Starting this weekend, Cultural Tourism DC is bringing back their popular free Walking Town DC walking tours. Two of the tours are in Georgetown and well worth your time.
The first tour, Herring Hill of Georgetown, is led by professional tour guide Dwayne Starlin. Here are its details:
Uncover the rich history of Georgetown’s African-American communities, starting in Herring Hill, which was an 18th century community to both enslaved and freed blacks. See the churches and schools established by African-American Georgetowners during the 19th century and enjoy a stop at the Dumbarton House to hear about the slaves kept by the Nourse family.
Meet at Dumbarton Garden Gates (NW Corner of Q and 27th Streets, NW), 2715 Q St NW Saturday Sept. 14th at 10 am.
The second tour, Burleith, Georgetown Flea Market & Holy Rood Cemetery, is also led by Dwayne. It is primarily about Burleith, but will touch on the historic flea market at Hardy School and Holy Rood Cemetery is the final resting place of generations of Georgetowners, particularly black and Irish resident.
That tour will take place Sunday Sept. 15th from 10 am to 12 pm. The meeting point is Hardy Middle School.
There are many other great tours also available all over the city. As mentioned above, they’re all free, but you have to register since some get too full. So go here and check out the offerings!
Photo by Jason Paris.
Good morning Georgetown, here’s the latest:
- Call Your Mother, the bagel shop that is coming to 35th and O, was chosen as one of the best new restaurants in the country by Bon Appetite (and the only restaurant in DC).
- Anthony Lanier says he’s done building condos due to the market. (Although four years ago he said he was done building condos due to the lawsuits).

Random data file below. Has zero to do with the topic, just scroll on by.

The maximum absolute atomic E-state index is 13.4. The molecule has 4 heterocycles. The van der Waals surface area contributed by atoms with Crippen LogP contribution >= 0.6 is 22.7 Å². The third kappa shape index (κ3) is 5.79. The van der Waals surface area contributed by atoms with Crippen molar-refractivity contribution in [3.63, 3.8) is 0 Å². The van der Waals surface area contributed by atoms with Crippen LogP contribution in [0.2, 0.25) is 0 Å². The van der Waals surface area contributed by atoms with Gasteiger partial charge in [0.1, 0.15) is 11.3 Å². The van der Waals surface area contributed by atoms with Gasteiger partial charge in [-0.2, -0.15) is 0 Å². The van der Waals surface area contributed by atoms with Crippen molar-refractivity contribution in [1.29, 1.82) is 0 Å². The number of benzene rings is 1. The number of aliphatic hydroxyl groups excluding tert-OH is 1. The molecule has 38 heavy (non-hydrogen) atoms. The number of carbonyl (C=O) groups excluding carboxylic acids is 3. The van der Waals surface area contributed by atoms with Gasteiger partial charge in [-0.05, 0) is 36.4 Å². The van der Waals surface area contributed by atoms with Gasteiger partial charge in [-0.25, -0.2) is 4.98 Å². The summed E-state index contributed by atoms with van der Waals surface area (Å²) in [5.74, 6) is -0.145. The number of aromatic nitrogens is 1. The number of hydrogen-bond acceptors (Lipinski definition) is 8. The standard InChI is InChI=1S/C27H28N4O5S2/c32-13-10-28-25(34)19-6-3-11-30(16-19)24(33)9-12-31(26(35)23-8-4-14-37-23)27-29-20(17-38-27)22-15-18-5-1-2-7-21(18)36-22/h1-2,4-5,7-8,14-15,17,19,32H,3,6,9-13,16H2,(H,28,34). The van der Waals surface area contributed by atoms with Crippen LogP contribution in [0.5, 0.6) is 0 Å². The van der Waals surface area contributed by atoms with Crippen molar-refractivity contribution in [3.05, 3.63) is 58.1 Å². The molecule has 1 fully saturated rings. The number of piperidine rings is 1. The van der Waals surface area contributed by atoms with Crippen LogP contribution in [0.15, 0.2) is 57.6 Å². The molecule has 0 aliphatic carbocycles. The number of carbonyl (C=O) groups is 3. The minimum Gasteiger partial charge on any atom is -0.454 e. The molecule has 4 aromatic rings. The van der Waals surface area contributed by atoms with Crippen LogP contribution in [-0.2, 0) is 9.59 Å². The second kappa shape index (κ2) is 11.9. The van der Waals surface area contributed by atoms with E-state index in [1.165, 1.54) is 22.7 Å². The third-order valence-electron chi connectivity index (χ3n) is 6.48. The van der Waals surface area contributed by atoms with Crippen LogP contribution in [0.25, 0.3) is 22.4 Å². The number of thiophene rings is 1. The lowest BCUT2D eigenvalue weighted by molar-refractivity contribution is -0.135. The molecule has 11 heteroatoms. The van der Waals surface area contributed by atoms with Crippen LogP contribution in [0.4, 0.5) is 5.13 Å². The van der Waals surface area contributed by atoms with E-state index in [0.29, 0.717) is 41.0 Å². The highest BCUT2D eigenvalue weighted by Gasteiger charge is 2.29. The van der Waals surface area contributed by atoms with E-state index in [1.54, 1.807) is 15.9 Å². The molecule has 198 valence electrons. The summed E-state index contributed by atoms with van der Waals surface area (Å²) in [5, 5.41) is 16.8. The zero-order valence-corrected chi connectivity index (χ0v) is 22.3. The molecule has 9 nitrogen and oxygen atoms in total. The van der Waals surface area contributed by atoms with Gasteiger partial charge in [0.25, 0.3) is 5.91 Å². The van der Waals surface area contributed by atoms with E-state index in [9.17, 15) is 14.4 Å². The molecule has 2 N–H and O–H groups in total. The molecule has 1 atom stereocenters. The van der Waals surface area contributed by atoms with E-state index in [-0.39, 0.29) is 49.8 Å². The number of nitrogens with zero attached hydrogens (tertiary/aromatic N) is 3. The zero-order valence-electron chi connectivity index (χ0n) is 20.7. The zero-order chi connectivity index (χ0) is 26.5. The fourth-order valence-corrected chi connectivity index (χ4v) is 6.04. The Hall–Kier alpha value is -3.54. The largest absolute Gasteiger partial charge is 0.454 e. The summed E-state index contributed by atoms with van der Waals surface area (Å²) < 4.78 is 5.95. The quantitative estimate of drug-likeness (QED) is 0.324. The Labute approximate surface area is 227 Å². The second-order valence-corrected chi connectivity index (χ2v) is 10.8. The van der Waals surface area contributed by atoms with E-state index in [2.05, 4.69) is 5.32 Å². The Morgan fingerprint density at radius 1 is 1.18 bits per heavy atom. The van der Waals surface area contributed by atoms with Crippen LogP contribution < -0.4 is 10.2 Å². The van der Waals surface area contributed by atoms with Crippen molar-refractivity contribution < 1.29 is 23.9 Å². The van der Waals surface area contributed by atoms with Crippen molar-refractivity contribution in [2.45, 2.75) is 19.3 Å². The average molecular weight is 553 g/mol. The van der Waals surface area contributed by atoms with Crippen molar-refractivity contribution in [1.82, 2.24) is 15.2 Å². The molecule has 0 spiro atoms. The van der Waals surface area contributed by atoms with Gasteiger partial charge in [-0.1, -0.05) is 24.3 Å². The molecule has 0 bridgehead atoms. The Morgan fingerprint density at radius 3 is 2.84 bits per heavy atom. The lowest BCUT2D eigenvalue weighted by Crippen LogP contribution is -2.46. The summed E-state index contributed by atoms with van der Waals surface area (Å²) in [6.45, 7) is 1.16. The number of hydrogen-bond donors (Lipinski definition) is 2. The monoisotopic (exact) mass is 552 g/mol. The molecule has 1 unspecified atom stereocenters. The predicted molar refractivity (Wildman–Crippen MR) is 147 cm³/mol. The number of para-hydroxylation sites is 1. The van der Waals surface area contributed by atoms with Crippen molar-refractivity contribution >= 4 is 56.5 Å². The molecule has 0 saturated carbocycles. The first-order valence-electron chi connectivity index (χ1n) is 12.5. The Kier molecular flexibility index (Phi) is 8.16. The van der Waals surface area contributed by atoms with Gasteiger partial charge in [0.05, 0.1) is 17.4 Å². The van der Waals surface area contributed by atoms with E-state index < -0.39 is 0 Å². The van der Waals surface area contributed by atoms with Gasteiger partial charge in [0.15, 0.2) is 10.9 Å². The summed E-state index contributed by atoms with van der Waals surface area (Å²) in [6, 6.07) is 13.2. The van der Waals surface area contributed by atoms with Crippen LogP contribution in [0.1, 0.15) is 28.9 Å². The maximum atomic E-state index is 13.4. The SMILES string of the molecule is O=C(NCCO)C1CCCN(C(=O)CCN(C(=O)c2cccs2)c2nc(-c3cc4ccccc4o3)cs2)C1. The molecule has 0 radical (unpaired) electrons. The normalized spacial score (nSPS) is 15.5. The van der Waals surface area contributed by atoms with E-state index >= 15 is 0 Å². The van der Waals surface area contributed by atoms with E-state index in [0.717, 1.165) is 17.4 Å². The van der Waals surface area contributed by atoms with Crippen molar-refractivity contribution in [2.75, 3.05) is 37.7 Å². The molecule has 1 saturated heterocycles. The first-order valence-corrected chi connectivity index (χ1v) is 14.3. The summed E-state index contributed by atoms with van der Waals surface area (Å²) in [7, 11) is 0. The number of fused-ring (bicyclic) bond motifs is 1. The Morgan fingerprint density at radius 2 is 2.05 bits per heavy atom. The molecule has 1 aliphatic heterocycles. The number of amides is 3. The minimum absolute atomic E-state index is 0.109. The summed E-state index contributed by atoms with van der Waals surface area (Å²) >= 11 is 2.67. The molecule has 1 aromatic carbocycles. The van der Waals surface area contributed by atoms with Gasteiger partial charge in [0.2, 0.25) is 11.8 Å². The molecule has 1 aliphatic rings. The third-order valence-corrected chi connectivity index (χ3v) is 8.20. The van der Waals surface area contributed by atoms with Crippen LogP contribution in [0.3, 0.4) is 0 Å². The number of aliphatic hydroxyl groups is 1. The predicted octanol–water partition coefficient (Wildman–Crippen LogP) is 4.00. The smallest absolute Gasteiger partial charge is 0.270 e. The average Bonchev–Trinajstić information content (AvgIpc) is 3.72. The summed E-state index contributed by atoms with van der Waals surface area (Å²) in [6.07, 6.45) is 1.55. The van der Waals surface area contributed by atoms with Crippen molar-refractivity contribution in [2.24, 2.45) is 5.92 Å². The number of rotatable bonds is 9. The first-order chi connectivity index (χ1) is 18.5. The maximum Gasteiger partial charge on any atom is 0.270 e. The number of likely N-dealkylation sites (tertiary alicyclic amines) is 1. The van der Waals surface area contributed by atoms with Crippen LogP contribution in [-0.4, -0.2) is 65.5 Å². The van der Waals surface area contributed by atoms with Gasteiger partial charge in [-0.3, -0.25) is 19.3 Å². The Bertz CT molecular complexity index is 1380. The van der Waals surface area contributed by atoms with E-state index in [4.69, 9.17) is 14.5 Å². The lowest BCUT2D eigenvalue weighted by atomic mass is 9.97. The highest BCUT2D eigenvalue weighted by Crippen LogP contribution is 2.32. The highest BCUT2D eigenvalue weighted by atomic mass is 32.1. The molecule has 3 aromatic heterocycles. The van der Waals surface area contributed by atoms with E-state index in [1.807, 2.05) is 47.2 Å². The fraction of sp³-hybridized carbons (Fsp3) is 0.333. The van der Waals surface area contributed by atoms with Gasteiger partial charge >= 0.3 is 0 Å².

This week for Georgetown Time Machine, GM returns to the fantastic archive of the DC Historical Society. And the photo today is of the ruins of the Old Jail.
The jail stood at the foot of High Street (what is now Wisconsin Ave.) GM was unable to find a history of the building. But this is what the Georgetown African American Historic Landmark association has to say about it:
The Old Jail, sometimes called the Debtor’s Prison, was located at the base of High Street later renamed Wisconsin Avenue in 1891 when Georgetown was incorporated into Washington, DC. During 1890s the jail was supposedly used as a “Colored Mission.” The building was demolished in 1896. The Cherry Hill houses located in the rear of the jail on Cecil (Cissel) Place were built 1890. On the right of the jail, was a building erected in 1877 for the Washington Chariot Company, later sold to Washington – Georgetown Railroad Company, the first street car line in the city.
There are references to a Georgetown jail in the earliest Washington Star archives available, circa 1855. Of course since Georgetown was a city since 1751, it likely had multiple jails through its history (e.g., one stood at the Georgetown Market building location), so it’s hard to say which one these articles are referencing.
The photo itself is from the 1920s when it was already in ruins.